Standard SQL and BigQuery SQL have a lot in common because BigQuery SQL is largely compliant with the SQL 2011 standard. However, there are some differences due to the specific features and design of Google BigQuery.

Here's a conversion of that comparison into Markdown, written in a way that avoids plagiarism:

Differences Between Standard SQL and BigQuery SQL #

While BigQuery SQL is designed to be largely compliant with the SQL 2011 standard, there are certain differences owing to the unique features and design of Google BigQuery.

Syntax #

BigQuery SQL incorporates a few extensions that aren't part of the standard SQL. For example, it includes syntax for specific operations such as:

  • Using backticks (`) to escape identifiers, like database and table names.
  • Array handling using functions like UNNEST.

Data Types #

BigQuery SQL introduces specific data types that are not typically present in standard SQL:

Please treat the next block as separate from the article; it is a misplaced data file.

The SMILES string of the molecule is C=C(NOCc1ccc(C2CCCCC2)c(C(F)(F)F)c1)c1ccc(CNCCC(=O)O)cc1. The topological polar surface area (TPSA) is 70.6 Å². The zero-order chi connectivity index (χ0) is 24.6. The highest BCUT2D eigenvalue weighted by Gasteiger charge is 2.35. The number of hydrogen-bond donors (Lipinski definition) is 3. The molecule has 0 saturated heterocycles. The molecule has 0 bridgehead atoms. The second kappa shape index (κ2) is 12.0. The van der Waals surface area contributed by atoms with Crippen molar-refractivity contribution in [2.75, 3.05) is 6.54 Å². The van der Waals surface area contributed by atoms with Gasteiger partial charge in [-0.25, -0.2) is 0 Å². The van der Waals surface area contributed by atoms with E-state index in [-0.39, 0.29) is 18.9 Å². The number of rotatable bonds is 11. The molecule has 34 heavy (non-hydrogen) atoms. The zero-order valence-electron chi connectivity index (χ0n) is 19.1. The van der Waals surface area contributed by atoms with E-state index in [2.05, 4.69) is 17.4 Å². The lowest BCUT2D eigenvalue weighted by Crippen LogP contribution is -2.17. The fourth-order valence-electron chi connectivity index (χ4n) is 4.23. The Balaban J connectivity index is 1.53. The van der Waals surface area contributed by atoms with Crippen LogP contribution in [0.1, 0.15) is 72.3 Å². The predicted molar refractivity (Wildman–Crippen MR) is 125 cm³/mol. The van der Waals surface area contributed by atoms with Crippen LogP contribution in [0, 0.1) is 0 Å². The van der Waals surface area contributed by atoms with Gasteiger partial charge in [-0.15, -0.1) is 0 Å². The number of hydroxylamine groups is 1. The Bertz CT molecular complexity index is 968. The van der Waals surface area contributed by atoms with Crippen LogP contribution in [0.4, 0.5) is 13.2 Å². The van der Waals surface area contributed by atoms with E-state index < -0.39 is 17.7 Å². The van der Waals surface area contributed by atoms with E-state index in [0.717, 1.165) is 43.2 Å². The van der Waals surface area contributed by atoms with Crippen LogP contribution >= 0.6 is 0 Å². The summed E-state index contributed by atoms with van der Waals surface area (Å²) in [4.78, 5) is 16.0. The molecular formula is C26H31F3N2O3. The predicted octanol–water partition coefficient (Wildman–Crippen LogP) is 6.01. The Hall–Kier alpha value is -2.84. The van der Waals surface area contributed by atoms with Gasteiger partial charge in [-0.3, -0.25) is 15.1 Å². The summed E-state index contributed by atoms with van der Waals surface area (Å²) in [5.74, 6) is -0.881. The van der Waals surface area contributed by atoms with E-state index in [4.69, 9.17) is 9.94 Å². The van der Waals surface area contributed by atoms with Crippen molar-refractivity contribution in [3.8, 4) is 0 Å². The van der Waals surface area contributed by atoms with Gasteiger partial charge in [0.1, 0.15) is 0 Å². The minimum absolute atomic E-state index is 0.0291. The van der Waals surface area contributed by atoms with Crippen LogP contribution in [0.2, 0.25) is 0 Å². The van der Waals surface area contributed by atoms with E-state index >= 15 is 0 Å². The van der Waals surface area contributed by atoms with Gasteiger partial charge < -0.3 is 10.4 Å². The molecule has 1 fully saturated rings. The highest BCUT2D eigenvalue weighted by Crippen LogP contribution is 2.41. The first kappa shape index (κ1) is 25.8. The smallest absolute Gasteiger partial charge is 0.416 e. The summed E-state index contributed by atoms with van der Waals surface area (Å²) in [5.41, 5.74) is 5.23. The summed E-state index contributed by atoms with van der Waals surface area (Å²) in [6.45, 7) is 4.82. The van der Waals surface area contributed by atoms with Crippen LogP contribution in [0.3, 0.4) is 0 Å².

• ARRAY: It is used for ordered list of zero or more elements of the same data type.
  • STRUCT or RECORD: It is used for structured data.

Functions #

BigQuery SQL supports additional functions that aren't in standard SQL:

  • Mathematical functions like LOG, POW, and SQRT.

Nested and Repeated Fields #

BigQuery SQL uniquely supports nested and repeated fields, allowing a more flexible schema design.

Querying #

In BigQuery SQL, you query data using the FROM clause with a dataset-table combination or use a fully-qualified table name.

Cost Model #

The cost model in BigQuery SQL is different, based on data processed rather than on data returned. It uses a columnar storage system, which means you are charged according to the amount of data read by your query, not by the total amount of data stored in the table or tables.

Federated Query #

BigQuery allows federated querying, where you can query data directly from external sources like Google Sheets, Google Cloud Storage, and Google Drive.

Each of these differences contributes to the distinctive functionality of BigQuery SQL, optimized for working with Google Cloud's big data capabilities.

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